Oracle's hiring of former HP President and CEO Mark Hurd is causing several of HP's long-term solution providers to consider signing up to offer Oracle-Sun hardware, a move many of them would have considered inconceivable only a week ago.
The combination of Hurd's channel and customer savvy and his penchant for sparking new life into old companies is causing HP's solution providers to look past what they earlier criticized as Oracle's direct sales focus and Sun's inability to market its technology.
Hurd last month departed HP after an investigation into what the company called improperly filed expenses and an improper relationship with a sub-contractor.
Hurd late Monday was announced as a new co-president at Oracle.
Bob Venero, the president and CEO of Future Tech Enterprise, a Holbrook, N.Y. VAR 500 company, said he is planning to put more sales and technical resources into an Oracle-focused practice to capitalize on the channel changes that Hurd is likely to make at the company.
"Look at what Mark accomplished at HP," Venero said. "When an individual like Mark Hurd goes to a new company and is going to make changes, we want to be on the forefront of those changes versus being on the tail end of it. We want to be there with Oracle at the start of the new Mark Hurd era versus at the tail end when it has already been established, built and baked."
Oracle's channel strategy until now has been convoluted, but Hurd will bring vision and direction to that strategy, Venero said. "The channel is in Mark's DNA. I see Oracle moving from a convoluted channel to a highly focused channel machine that leverages the channel to grow in both the channel and in customer penetration."
Venero said Hurd's appointment also signals Oracle's intent to dramatically grow its business with additional big-bang acquisitions similar to those Hurd oversaw during his tenure at HP.
Next: Hurd Could Revamp Oracle's Channel Focus
"With acquisitions and a channel focused initiative, Hurd can scale Oracle to three times what it is today," Venero said. "Today we have no real focused plan around Oracle. Post-Hurd, we will have an absolute business plan on how to make the new Oracle under Mark's leadership a bigger part of Future Tech."
Don Richie, CEO of Sequel Data Systems, an Austin, Texas-based solution provider and long-time HP partner, said he is no Sun fan.
"But if Hurd does for Oracle what he did at HP, there's a good chance that a lot of HP partners will look at Oracle-Sun," Richie said.
Hurd generated a lot of partner loyalty during his tenure at HP, including at Sequel, Richie said. "He did a lot for us, including sales calls that were partner-focused," he said.
Richie said he is concerned about the health of HP's channels in the wake of the departure of Hurd and of the shift in responsibilities of Adrian Jones, HP's former vice president and general manager for the Americas Solution Provide Organization who is now the vice president and general manager for HP's enterprise storage and server business in Asia Pacific and Japan.
"HP's channels are getting more complicated," he said. "Mark's leaving has left a huge hole on the channel side. With Adrian out, and now Mark Hurd, I see the channel leadership there floundering."
Next: Waiting For Hurd To Call
John Convery, executive vice president of vendor relations and marketing at Denali Advanced Integration, a Redmond, Wash.-based HP partner who also does some business with Oracle, said he will not be surprised when Denali and other top HP solution providers get a call from Hurd to do more with Oracle.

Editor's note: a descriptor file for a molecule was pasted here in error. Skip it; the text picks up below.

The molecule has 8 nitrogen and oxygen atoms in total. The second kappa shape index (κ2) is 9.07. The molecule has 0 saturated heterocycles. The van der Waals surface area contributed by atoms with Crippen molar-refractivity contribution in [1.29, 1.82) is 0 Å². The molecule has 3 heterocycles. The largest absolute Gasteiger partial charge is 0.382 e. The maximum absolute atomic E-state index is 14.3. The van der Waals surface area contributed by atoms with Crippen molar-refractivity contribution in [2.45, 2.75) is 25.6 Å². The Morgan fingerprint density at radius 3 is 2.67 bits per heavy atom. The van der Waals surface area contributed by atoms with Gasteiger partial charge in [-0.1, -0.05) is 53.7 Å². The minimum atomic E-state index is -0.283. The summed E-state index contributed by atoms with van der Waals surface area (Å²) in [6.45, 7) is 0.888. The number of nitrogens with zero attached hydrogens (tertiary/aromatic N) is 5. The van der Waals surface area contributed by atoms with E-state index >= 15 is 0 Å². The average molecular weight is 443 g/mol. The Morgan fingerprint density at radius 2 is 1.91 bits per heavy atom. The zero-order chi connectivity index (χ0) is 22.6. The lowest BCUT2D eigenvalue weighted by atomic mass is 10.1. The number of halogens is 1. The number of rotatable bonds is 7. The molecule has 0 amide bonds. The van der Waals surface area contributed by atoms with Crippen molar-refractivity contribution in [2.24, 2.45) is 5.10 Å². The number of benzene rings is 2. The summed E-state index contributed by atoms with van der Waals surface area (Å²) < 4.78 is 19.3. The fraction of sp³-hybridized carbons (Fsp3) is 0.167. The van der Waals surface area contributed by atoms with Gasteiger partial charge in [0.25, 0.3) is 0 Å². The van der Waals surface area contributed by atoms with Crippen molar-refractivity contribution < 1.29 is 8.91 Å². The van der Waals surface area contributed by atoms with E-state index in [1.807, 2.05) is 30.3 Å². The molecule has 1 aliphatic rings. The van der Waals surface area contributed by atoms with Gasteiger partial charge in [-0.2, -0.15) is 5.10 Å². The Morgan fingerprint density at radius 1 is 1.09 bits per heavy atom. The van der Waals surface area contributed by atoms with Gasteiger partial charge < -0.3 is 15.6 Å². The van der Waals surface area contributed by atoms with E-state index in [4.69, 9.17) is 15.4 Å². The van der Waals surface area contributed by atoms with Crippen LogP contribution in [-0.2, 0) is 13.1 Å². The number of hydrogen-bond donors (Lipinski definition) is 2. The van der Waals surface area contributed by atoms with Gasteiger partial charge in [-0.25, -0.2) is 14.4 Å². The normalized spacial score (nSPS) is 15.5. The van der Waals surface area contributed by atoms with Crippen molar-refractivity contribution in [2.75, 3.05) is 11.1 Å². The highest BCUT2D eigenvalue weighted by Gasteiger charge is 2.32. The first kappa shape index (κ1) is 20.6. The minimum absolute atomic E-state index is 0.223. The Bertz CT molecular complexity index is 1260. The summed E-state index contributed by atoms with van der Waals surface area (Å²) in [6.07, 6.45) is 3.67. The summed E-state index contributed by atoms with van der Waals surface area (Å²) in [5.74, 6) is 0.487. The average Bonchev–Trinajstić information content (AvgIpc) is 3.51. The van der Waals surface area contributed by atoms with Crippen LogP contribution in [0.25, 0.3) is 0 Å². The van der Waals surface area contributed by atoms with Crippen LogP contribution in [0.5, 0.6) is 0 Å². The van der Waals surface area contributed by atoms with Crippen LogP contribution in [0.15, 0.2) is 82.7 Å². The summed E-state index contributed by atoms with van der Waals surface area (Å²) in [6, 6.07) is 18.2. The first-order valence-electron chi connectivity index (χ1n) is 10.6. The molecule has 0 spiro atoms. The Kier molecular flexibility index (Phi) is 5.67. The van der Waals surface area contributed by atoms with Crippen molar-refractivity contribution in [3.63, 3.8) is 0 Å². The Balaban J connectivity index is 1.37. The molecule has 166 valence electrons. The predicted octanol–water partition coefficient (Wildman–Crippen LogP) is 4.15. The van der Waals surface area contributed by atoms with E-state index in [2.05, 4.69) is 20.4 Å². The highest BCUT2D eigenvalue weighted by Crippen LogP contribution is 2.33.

Hurd is known to make the rounds with channel partners and do what it takes to help them win business. "He knows that, to extend his reach, he needs to engage with professionals like Denali."
Oracle bringing Hurd on board is only good news for customers and for channel partners, Convery said. "I'm not a fortune teller, but over time this will enhance the channel for Oracle," he said.
Convery compared Oracle's hiring of Hurd to SAP's hiring of 24-year HP veteran Kevin Gilroy. Gilroy joined SAP early this year, and and in July was appointed senior vice president of small and midsize enterprise where he runs channels for the company.
"We're seeing more and more executives take charge of the channel," Convery said. "They know they can't reach the midmarket and secondary markets without the reach of the channel."
But not everyone see's Oracle's hiring of Hurd as that company's quick route to a new channel focus.
Next: Even With Hurd, It's Still No Thank You From Others
Mark Gonzalez, president of Nth Generation Computing, a San Diego-based solution provider, said he would be very surprised if Hurd contacted his company about selling the Oracle/Sun product.
Gonzalez said that in every conversation he has had with former Sun partners who have recently signed up with HP, the common thread is that Oracle's go-to-market strategy for the Sun product is primarily direct.
"Having said that, and in spite of my deep respect for everything that Mark achieved while he was at HP, if he did approach us about selling their product our answer would be simply, 'Thanks but no thanks. We don’t see a real market for this product,'" he said.
With its Sun acquisition, Oracle is trying to recreate the proprietary IBM vertical product stack that was prevalent in the late 70's and early 80's, including a monolith of hardware, operating system, database, middleware, and application, and the market for that stack is very limited, Gonzalez said.
"After all, who wants to be held hostage to a single manufacturer?" he said. "Those were the bad old days of the past. Last time I checked, Oracle's motto was not, 'Do no evil.'"
Steve Burke contributed to this article